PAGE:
This dissertation argues that in the U.S.-Mexico borderlands over the turn of the twentieth century, two curanderos, Teresa Urrea (1873-1906) and Pedro Jaramillo (1829-1907), created alternative projects of nation that did not come from above – from the state, the church, or professional medicine – but from below, from a distinct cultural practice that revitalized sick, racially oppressed, and subaltern bodies. The medicine that Urrea and Jaramillo practiced, curanderismo, was, and remains, a hybrid system of healing practiced throughout Mexico and Latin America and in places where ethnic Mexicans have a strong presence, such as the U.S-Mexico borderlands. Through curanderismo Urrea and Jaramillo provided culturally resonant healing and spiritual sustenance to ethnic Mexicans, Indians, Tejanos, and others in the borderlands who faced increasingly oppressive forms of state power deployed by both nations. This dissertation also shows that through their curanderismo practices and politics, Urrea and Jaramillo helped shape national ideologies as well as spiritual and medical practices. They participated in the creation and maintenance of transnational ethnic Mexican communities and identities in the U.S.-Mexico borderlands.
The chapters examine how Teresa Urrea and Pedro Jaramillo crossed the border from Mexico into the United States during the late nineteenth century and practiced what I call the “the politics of curanderismo ” in different regions of the borderlands. Chapter one examines Teresa Urrea’s identity as Juana de Arco Mexicana and how she was a threat to the Mexican government because of her work as a healer and advocate for Yaqui and Mayo Indians of northern Mexico in late nineteenth century. Chapter two utilizes a quantitative and qualitative analysis of Don Pedrito’s cures from 1890-1907, as well as an examination of South Texas demographics, to demonstrate that Jaramillo’s curanderismo drew upon available medical ideologies and strengthened his borderlands community while, at the same time, threatening professional medicine. The third chapter returns to Teresa Urrea and her residence in the city of Los Angeles, California from 1902-1903 and examines the transatlantic world of Spiritism and Spiritualism that she participated in. The fourth and final chapter explores the ways in which curanderismo and corresponding ideas about modernity, science, and spirituality figured into the power dynamics and construction of national identity on both sides of the U.S.-Mexico border into the twentieth century.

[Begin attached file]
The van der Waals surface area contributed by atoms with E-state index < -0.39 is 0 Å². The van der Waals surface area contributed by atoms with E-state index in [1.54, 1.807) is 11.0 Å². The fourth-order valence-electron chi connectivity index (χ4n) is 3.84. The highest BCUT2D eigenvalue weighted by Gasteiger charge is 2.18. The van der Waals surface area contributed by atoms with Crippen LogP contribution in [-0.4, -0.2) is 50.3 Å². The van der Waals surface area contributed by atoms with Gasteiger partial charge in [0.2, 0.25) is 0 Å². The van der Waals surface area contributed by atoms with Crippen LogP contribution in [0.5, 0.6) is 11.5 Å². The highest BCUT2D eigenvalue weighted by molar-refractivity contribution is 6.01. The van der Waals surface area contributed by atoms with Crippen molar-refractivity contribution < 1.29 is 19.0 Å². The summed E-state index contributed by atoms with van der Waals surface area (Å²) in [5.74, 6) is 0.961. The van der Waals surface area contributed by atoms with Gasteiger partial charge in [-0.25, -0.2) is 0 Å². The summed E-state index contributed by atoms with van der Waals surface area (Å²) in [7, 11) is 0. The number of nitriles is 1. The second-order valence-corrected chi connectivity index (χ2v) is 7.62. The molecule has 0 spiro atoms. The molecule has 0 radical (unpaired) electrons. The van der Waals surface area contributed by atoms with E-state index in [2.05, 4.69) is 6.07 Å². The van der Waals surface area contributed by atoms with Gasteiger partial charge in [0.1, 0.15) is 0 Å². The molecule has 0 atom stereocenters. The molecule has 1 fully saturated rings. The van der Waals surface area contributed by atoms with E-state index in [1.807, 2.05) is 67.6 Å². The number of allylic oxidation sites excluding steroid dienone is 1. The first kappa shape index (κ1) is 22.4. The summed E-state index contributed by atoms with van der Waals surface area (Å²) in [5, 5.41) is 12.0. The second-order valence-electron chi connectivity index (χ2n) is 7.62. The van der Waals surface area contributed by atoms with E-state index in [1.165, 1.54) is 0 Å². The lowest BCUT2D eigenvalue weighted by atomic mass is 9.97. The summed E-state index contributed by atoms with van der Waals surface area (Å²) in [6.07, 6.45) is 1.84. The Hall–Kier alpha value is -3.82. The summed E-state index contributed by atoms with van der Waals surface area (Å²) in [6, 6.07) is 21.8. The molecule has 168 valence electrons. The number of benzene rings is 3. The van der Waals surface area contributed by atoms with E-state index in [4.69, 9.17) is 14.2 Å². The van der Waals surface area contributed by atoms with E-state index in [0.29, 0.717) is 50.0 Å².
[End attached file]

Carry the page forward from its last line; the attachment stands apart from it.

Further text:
|Commitee:||DeLuzio, Crista, Smith, Sherry L., Urrea, Luis A.|
|School:||Southern Methodist University|
|School Location:||United States -- Texas|
|Source:||DAI-A 77/05(E), Dissertation Abstracts International|
|Subjects:||Latin American history, Latin American Studies, Hispanic American studies|
|Keywords:||Borderlands, Curanderismo, Curandero, Faith healing, Pedro jaramillo, Teresa urrea|
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